The Tribunal, Courts and Enforcement Act 2007 brought in CRAR, Commercial Rent Arrears Recovery, which replaced common law Distraint.
CRAR has been shown is not as effective as Distress. This has already affected the landlord‘s ability to enforce payment of rent arrears and service charges.
I was dismayed to read an article recently that the Law Commission was recommending to the MOJ, Ministry of Justice, that:
The rights of Landlords have already been curtailed with CRAR. This proposal will seriously weaken rent enforcement in the commercial property sector if this becomes law.
Forfeiture by peaceable re-entry is a useful tool when
Some tenants that are already not paying rent will use the period between the issue of the proceedings and the granting of a Possession order as another rent free period.
It is not unusual in London to have long waiting times for possession hearings as it is now, without adding commercial properties into the mix.
During all the waiting time the rent and the service charges are not being paid.
The tenant may then go in to some form of insolvency at the end of this, so then having a further rent free period in the property.
A landlord that recently forfeited by proceedings waited 12 weeks for a hearing and came to us after the County Court bailiffs told him there was a 13 week waiting list before they could evict the tenant.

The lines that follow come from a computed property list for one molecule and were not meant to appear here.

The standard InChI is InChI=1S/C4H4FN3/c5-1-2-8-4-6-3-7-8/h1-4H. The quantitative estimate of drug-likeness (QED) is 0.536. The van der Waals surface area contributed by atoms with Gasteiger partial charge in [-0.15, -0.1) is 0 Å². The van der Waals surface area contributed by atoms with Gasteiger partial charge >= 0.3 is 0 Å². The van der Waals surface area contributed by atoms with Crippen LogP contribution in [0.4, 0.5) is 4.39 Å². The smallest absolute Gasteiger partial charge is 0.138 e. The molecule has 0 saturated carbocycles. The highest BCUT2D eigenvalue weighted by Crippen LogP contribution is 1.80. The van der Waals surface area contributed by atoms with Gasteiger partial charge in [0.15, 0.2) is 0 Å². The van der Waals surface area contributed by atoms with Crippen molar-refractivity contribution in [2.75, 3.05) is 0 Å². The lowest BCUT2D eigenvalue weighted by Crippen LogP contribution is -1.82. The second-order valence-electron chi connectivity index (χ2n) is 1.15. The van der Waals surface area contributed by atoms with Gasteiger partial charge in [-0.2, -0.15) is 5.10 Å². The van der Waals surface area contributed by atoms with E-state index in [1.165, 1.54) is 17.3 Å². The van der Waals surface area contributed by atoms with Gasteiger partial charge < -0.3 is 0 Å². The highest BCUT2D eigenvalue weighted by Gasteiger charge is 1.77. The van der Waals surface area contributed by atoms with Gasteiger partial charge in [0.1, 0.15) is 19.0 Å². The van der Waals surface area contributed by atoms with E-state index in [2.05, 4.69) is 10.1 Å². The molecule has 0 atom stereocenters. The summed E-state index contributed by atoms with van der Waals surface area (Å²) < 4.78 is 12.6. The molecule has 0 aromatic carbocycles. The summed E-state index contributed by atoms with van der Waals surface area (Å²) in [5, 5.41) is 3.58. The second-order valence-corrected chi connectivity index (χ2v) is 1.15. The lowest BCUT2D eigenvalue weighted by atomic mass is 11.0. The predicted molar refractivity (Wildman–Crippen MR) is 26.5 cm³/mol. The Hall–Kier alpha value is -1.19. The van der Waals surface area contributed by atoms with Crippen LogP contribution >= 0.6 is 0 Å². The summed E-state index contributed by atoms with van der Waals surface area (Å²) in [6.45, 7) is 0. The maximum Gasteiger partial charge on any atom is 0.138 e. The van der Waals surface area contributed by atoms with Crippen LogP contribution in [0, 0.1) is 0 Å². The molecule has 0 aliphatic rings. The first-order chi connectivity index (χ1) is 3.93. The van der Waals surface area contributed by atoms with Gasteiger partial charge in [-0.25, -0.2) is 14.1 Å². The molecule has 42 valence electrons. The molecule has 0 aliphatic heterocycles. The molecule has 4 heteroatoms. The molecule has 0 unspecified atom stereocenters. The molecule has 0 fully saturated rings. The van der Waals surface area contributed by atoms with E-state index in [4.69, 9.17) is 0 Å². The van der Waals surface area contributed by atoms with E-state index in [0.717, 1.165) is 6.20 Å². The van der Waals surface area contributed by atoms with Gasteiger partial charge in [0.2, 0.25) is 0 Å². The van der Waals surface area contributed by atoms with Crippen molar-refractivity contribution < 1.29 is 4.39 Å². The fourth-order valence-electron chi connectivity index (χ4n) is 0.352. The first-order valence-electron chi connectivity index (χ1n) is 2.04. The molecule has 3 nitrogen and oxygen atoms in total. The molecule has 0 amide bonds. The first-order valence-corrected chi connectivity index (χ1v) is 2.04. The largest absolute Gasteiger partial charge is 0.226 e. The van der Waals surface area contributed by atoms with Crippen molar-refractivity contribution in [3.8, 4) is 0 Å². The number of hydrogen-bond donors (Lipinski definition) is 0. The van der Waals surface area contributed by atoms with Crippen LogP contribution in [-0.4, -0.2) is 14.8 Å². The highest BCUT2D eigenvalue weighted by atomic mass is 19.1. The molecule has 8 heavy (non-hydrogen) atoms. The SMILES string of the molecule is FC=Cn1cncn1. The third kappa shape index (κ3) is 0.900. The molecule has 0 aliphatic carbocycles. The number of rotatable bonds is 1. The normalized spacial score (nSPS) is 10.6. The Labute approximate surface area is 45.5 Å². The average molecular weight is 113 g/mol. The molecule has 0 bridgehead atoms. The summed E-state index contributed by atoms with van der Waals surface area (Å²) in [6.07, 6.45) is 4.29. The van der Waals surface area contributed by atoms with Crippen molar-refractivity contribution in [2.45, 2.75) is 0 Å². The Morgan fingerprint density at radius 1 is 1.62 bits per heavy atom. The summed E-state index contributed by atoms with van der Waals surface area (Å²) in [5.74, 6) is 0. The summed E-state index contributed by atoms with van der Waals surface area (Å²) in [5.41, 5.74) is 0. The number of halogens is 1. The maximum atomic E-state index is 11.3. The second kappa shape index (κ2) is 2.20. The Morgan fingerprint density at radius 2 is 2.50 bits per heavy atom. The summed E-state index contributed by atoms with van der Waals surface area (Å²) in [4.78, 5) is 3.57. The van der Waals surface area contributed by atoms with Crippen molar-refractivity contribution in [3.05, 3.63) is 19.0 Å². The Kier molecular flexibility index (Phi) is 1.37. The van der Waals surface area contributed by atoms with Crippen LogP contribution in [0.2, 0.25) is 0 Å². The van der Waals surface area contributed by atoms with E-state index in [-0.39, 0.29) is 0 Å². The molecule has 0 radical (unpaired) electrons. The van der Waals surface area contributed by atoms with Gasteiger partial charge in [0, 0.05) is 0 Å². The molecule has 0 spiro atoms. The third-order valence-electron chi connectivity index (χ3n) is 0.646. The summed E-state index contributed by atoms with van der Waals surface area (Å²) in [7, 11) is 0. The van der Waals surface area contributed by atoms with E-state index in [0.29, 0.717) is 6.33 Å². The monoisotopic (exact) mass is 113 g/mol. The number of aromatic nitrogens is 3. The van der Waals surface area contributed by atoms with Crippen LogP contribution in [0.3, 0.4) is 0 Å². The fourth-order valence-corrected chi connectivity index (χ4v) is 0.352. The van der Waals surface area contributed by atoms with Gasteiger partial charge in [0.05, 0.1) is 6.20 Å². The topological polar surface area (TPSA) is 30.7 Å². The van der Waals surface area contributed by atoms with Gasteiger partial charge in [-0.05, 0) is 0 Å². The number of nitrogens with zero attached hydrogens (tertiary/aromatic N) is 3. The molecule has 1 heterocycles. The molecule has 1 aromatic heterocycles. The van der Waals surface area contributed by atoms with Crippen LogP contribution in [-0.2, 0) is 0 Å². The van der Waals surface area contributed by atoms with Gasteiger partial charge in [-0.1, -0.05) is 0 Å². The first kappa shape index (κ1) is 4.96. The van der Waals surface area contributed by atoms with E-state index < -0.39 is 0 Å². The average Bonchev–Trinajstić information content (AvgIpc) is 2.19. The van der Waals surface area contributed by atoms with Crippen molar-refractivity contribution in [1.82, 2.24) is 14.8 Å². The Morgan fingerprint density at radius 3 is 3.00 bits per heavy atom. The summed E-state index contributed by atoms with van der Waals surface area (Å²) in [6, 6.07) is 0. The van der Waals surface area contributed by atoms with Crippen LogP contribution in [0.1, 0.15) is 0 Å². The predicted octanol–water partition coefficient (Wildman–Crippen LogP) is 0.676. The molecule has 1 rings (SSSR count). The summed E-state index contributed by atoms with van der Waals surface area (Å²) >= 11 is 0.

The following has been proposed:
Peaceable re-entry along with the rest of forfeiture is abolished and replaced with the Summary Termination Procedure.
Under the Summary Termination Procedure the landlord can bring a tenancy to an end without applying to the court. This, however, is not likely to be used very often as it carries risk. The Summary Termination Procedure will only apply where the tenant has “no realistic prospect of resisting a termination claim”.
The landlord will first need to serve a Summary Termination Notice. This notice will bring the tenancy to an end one month after the notice is served, when presumably the landlord may then use peaceable re-entry.
During the one month notice period the tenant, sub-tenant or mortgagee, will be able to apply to the court to discharge the notice.The burden, however, will be on the landlord to show that the tenancy should be terminated.
The final sting in the tail is that for six months after summary termination the tenant, sub-tenant or mortgagee will be able to apply for a Post Termination Order. This will allow the court to grant a new tenancy, or order the payment of compensation, but will not allow it to revive the terminated tenancy.
Not many landlords will risk this procedure. Most will go down the route of court proceedings, overloading a court system that is already over-stretched.
Enforcement Bailiffs Ltd has over twenty five years experience in completing possession of property and land, especially in the commercial sector.
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